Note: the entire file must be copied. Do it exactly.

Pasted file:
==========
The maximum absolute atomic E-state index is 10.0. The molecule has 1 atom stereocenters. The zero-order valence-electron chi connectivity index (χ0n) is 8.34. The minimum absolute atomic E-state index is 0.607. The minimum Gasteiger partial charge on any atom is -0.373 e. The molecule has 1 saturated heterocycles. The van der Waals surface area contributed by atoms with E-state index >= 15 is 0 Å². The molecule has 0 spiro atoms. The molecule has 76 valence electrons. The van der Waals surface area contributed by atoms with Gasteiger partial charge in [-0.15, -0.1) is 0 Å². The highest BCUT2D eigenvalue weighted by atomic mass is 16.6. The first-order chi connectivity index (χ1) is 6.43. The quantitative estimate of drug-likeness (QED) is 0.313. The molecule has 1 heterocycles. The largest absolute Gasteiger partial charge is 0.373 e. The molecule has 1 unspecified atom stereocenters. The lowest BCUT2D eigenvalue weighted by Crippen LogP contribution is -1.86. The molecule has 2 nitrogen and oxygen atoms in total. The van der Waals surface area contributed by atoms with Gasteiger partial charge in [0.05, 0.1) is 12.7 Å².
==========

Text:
The maximum absolute atomic E-state index is 10.0. The molecule has 1 atom stereocenters. The zero-order valence-electron chi connectivity index (χ0n) is 8.34. The minimum absolute atomic E-state index is 0.607. The minimum Gasteiger partial charge on any atom is -0.373 e. The molecule has 1 saturated heterocycles. The van der Waals surface area contributed by atoms with E-state index >= 15 is 0 Å². The molecule has 0 spiro atoms. The molecule has 76 valence electrons. The van der Waals surface area contributed by atoms with Gasteiger partial charge in [-0.15, -0.1) is 0 Å². The highest BCUT2D eigenvalue weighted by atomic mass is 16.6. The first-order chi connectivity index (χ1) is 6.43. The quantitative estimate of drug-likeness (QED) is 0.313. The molecule has 1 heterocycles. The largest absolute Gasteiger partial charge is 0.373 e. The molecule has 1 unspecified atom stereocenters. The lowest BCUT2D eigenvalue weighted by Crippen LogP contribution is -1.86. The molecule has 2 nitrogen and oxygen atoms in total. The van der Waals surface area contributed by atoms with Gasteiger partial charge in [0.05, 0.1) is 12.7 Å².